We’re devoted to militarism

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By Rick Howell

     With so many Democratic presidential candidates going before voters next year, it’s a sure bet that health care reform – specifically, what’s being called “Medicare for All,” will be a major issue.
     We’re the last modern industrialized country not to fully accept the idea that health care is a right, not a privilege, and that we should find a way to ensure health care coverage for everyone, not just those with money.
    In America, though, this requires a rejection of the long-held idea that, somehow, you must pay an insurance company first before you’re “covered” in a health care emergency.
    For all its demonization by right-wingers, all “Obamacare” mostly managed to do was set some limits for how insurances companies can reject your coverage. They’re no longer allowed to deny you for “pre-existing” conditions, and they must allow your children, up until the age of 26, to stay on your family plan if you wish.
    These were modest achievements for a piece of legislation that drove most conservatives to bash their heads against the wall to “repeal and replace” this allegedly horrible law. Do you think they believe in insurance companies?
    But as we know, the GOP has never had a plan to “replace” the law, and it still doesn’t. Trump tried to say that his version of the GOP will be “the party of health care.” Great laughter erupted, because it’s so ridiculous; it’s the party of corporate power and rampant militarism. Those two topics are closely related.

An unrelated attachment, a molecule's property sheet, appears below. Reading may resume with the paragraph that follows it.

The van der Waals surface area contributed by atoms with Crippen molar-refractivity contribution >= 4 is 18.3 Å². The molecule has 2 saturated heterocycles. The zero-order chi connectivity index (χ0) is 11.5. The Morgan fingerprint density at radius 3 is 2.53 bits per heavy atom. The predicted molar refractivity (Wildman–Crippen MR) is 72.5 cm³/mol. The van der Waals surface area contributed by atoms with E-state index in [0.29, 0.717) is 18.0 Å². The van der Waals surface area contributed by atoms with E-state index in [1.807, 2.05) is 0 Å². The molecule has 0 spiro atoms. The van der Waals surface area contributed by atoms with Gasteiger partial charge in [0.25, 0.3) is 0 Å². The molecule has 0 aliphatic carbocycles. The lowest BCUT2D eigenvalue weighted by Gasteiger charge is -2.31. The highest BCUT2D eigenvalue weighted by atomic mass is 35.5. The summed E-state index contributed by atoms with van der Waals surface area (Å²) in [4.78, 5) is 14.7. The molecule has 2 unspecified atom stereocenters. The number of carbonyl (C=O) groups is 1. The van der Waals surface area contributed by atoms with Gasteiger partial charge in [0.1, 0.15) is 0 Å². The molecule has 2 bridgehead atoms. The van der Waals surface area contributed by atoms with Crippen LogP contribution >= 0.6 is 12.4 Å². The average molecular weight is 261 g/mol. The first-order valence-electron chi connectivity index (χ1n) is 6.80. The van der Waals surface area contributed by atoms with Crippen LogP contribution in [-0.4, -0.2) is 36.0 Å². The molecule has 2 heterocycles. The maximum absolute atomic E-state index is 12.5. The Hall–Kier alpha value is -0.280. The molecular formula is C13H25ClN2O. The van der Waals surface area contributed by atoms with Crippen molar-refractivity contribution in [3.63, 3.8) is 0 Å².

So, in 2020, we seem sure to have something of a debate on true national health insurance. Republicans will call it “socialism,” which began in the 1960s when their targets were Medicare and Medicaid. They’ll also say it “costs too much,” and of course they’ll refuse to look at how much we spend on the military.
    Here, I have to fault most Democrats as well as Republicans. Too many politicians have a reflexive habit of believing that the Pentagon always needs more money, no matter what. We spend far more on what is actually a global military empire than several other countries combined.
    Surely the many, many billions that go to the Pentagon should be scrutinized as much as any other federal expenditure. We have several hundred military bases around the world. Are all of those necessary? For “defense?”
    We’ve fought too many unnecessary wars – Vietnam, Grenada, Panama, Iraq, and Afghanistan – only a partial list. The connection to health care is this: European countries that provide universal health care don’t throw so much money at war and weapons of war; so they can afford national health care systems.
    In a recent edition of The Catholic Worker, peace activist Kathy Kelly wrote that the U.S. should pay reparations to Afghanistan to help that poor country rebuild after all the years of war we’ve waged there. What caught my attention was this:
    “U.S. citizens often regard their country as a civilized nation that goes to war against demonic tyrants. Dr. Martin Luther King held forth a different vision. He urged us to see the humanity of other so-called enemies, to ask how we’re seen by other people, and thereby gain a needed understanding of our own weaknesses.
    “If we could hear from other people menaced by militarism, including ours, if we could see how our wars have contributed to terrorism, corruption, and authoritarianism that have turned the U.S. into a permanent warfare state, we might find the same courage that inspires brave people in Afghanistan to speak up and resist the all-encompassing tyranny of war.”
    We might also find that, yes, we can provide what we need for basic military defense, and still be able to afford national health care.   
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Rick Howell, a Bedford native, is a journalist and activist who can be reached by e-mail at RickDem117@gmail.com.